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=== Other forms of dualism[[https://en.wikipedia.org/w/index.php?title=Philosophy_of_mind&action=edit&section=5 edit]] ===
Four varieties of dualism. The arrows indicate the direction of the causal interactions. Occasionalism is not shown.
 
==== Psychophysical parallelism[[https://en.wikipedia.org/w/index.php?title=Philosophy_of_mind&action=edit&section=6 edit]] ====
[[Psychophysical parallelism]], or simply'''parallelism''', is the view that mind and body, while having distinct ontological statuses, do not causally influence one another. Instead, they run along parallel paths (mind events causally interact with mind events and brain events causally interact with brain events) and only seem to influence each other.<sup>[[Philosophy of mind|[43]]]</sup> This view was most prominently defended by [[Gottfried Leibniz]]. Although Leibniz was an ontological monist who believed that only one type of substance, the [[Monad (Greek philosophy)|monad]], exists in the universe, and that everything is reducible to it, he nonetheless maintained that there was an important distinction between "the mental" and "the physical" in terms of causation. He held that God had arranged things in advance so that minds and bodies would be in harmony with each other. This is known as the doctrine of [[pre-established harmony]].<sup>[[Philosophy of mind|[44]]]</sup>
 
==== Occasionalism[[https://en.wikipedia.org/w/index.php?title=Philosophy_of_mind&action=edit&section=7 edit]] ====
[[Occasionalism]] is the view espoused by [[Nicholas Malebranche]] that asserts that all supposedly causal relations between physical events, or between physical and mental events, are not really causal at all. While body and mind are different substances, causes (whether mental or physical) are related to their effects by an act of God's intervention on each specific occasion.<sup>[[Philosophy of mind|[45]]]</sup>
 
==== Property dualism[[https://en.wikipedia.org/w/index.php?title=Philosophy_of_mind&action=edit&section=8 edit]] ====
[[Property dualism]] is the view that the world is constituted of just one kind of [[Substance theory|substance]] – the physical kind – and there exist two distinct kinds of properties: [[physical properties]] and [[mental properties]]. In other words, it is the view that non-physical, mental properties (such as beliefs, desires and emotions) inhere in some physical bodies (at least, brains). How mental and physical properties relate causally depends on the variety of property dualism in question, and is not always a clear issue. Sub-varieties of property dualism include:
# [[Strong emergentism]] asserts that when matter is organized in the appropriate way (i.e. in the way that living human bodies are organized), mental properties emerge in a way not fully accountable for by physical laws. Hence, it is a form of [[emergent materialism]].<sup>[[Philosophy of mind|[8]]]</sup> These emergent properties have an independent ontological status and cannot be reduced to, or explained in terms of, the physical substrate from which they emerge. They are dependent on the physical properties from which they emerge, but opinions vary as to the coherence of [https://en.wikipedia.org/w/index.php?title=Top%E2%80%93down_causation&action=edit&redlink=1 top–down causation], i.e. the causal effectiveness of such properties. A form of property dualism has been espoused by [[David Chalmers]] and the concept has undergone something of a renaissance in recent years,<sup>[[Philosophy of mind|[46]]]</sup> but was already suggested in the 19th century by [[William James]].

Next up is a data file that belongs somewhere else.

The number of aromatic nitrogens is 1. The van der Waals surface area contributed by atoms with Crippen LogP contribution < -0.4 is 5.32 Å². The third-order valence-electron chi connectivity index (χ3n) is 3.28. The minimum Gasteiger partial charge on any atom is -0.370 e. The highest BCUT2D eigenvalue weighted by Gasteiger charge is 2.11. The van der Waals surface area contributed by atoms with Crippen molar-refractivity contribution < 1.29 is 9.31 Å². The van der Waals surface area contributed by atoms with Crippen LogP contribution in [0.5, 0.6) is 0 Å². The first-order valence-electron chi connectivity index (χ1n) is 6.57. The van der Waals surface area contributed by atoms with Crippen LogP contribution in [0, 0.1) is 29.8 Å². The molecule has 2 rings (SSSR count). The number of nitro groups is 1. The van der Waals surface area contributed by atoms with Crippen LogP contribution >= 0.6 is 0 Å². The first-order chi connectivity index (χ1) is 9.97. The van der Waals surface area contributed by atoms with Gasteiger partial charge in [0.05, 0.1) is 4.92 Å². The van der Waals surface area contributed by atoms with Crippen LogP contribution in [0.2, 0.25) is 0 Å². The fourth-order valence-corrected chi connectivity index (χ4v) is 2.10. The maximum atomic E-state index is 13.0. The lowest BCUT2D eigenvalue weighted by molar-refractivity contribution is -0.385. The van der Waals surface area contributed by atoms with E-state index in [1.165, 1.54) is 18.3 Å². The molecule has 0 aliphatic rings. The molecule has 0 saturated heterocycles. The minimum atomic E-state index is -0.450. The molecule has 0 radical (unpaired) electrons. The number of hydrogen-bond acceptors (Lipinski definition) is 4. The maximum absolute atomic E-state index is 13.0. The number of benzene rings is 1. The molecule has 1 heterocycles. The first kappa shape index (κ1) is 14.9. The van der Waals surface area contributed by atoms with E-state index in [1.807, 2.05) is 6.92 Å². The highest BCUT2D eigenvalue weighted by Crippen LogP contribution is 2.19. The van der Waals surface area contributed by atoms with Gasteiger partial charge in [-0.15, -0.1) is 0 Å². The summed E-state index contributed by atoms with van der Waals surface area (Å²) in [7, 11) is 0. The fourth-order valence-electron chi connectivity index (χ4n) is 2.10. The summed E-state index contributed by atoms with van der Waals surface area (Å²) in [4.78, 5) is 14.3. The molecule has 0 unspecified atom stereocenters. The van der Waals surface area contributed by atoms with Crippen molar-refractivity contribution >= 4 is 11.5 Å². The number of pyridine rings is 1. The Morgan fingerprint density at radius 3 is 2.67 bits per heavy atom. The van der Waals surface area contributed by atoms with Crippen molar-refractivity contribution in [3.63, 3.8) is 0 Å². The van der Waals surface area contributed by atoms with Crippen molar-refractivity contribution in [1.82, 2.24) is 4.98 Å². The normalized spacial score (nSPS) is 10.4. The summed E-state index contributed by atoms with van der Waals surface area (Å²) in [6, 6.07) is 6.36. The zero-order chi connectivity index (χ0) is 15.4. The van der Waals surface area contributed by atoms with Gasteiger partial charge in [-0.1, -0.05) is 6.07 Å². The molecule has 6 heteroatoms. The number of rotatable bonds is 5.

# [[Epiphenomenalism]] is a doctrine first formulated by [[Thomas Henry Huxley]].<sup>[[Philosophy of mind|[47]]]</sup> It consists of the view that mental phenomena are causally ineffectual, where one or more mental states do not have any influence on physical states or mental phenomena are the effects, but not the causes, of physical phenomena. Physical events can cause other physical events and physical events can cause mental events, but mental events cannot cause anything, since they are just causally inert by-products (i.e. epiphenomena) of the physical world.<sup>[[Philosophy of mind|[43]]]</sup> This view has been defended most strongly in recent times by [[Frank Cameron Jackson|Frank Jackson]].<sup>[[Philosophy of mind|[48]]]</sup>
# [[Property dualism|Non-reductive Physicalism]] is the view that mental properties form a separate ontological class to physical properties: mental states (such as qualia) are not reducible to physical states. The ontological stance towards qualia in the case of non-reductive physicalism does not imply that qualia are causally inert; this is what distinguishes it from epiphenomenalism.
# [[Panpsychism]] is the view that all matter has a mental aspect, or, alternatively, all objects have a unified center of experience or point of view. Superficially, it seems to be a form of property dualism, since it regards everything as having both mental and physical properties. However, some panpsychists say mechanical behaviour is derived from primitive mentality of atoms and molecules—as are sophisticated mentality and organic behaviour, the difference being attributed to the presence or absence of [[Complexity|complex]] structure in a compound object. So long as the''reduction'' of non-mental properties to mental ones is in place, panpsychism is not a (strong) form of property dualism; otherwise it is.
 
[[Dualizm psychofizyczny|'''Dualizm interakcjonistyczny''']]
 
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